“Redlining: Mapping Inequality” Producer’s Blog: Richard Wonderling’s Epiphany Moment
Before the premiere of Redlining: Mapping Inequality in Dayton and Springfield, check out this blog written by co-producer Richard Wonderling about the epiphany moment he had creating this film. Check it out:
In 1965, when I was eight years old, my family moved into a newly-minted suburban neighborhood. Rows of little boxes, this development of modest starter homes was inexplicably given the name “Royal Manor.” My friends and I explored our little universe, riding our bikes to the far reaches of Empire Drive and King George Avenue. The place was teeming with kids. All white. Never once saw a Black kid. Not in the classroom. Not on the ball field. Not ever.
When I graduated from high school in 1976, things hadn’t changed much. It was a large suburban school. The number of Black students? Six.
We lived in a suburban bubble. Sure, we watched the news. Walter Cronkite tried to raise our awareness. We watched the film of the incident on the Edmund Pettus Bridge. We saw the injustice. But that wasn’t Royal Manor. But that wasn’t our world. That was somewhere far away.
Growing up, racial discrimination was not something we frequently discussed. When we did talk about it, the consensus was that racial discrimination was an evil resulting from a profound personal bias. Person A hates Person B. Simple as that. They call that de facto discrimination. Of course, the person on the receiving end of the hatred probably didn’t much care about the semantics.
We thought laws could afford protection from discrimination, but we didn’t fully appreciate the fact that laws don’t change attitudes. Perceptions persist. In retrospect, what really stands out is how distant and theoretical these discussions were. We had no Black friends. Hell, we didn’t even have any Black acquaintances.
With this lack of understanding about racial discrimination, I had a lot of research to do before producing this documentary. The first book I read, The Color of Law by Richard Rothstein was an eye-opener. When you get to a certain age, you think you know more than you really do. All those accumulated years of life experience surely count for something, right? So when you experience a later-in-life epiphany, it can be a truly unexpected surprise. The Color of Law was just that.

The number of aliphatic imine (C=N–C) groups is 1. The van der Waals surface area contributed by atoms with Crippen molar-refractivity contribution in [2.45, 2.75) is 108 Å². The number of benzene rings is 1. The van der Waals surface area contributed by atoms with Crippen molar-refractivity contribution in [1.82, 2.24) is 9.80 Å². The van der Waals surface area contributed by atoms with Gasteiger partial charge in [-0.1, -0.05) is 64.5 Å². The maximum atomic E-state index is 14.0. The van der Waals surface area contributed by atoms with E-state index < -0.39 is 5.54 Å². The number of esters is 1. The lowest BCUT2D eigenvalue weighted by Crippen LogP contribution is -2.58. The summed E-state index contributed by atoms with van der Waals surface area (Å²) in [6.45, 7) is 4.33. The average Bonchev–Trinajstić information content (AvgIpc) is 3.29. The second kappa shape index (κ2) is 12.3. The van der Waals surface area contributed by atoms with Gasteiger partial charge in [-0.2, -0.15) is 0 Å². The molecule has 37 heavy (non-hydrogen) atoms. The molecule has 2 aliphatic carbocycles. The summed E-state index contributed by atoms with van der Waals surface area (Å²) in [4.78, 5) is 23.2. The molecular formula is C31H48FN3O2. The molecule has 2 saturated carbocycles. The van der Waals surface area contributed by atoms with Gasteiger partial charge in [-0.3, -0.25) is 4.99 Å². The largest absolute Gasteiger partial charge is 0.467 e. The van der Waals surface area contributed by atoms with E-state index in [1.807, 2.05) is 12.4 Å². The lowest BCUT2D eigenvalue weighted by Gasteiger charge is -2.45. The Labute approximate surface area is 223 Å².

This was the first I learned that the United States government played an elemental role in housing discrimination. This was more than simple de facto prejudice. This was government sponsored. In a world where unfounded conspiracy theories pop up like mushrooms, Rothstein presents a heavily-researched, academically-precise case study.
As the team producing Redlining: Mapping Inequality, it was our job to bring it home. To hear the voices of our citizens from Dayton and Springfield. People who’ve experienced redlining. People who are living with the persistent after-effects of redlining. These are important stories to hear.
By the end of this project, the question for me became, how do we make things right? Retired Judge Frances McGee-Cromartie provides the last words in the documentary, “We can’t make the world better unless we are fighting with words and ideals – and then we turn them into action. Until we can do that, we’re just talkin’.”
Today I thought about growing up in Royal Manor and the absence of Black families. Built before the Civil Rights Act of 1968, it’s likely that restrictive racial deeds were in force in that community. As a kid, I guess I wasn’t much interested. Now I want to learn more.
Watch the premiere of Richard Wonderling and Selena Burks new documentary Redlining: Mapping Inquality in Dayton and Springfield on Thursday, February 24, at 9pm on CET, ThinkTV16, the station livestreams, as well as on the PBS Video App. Learn more about the film online at https://thinktv.org/redlining or https://www.cetconnect.org/redlining/.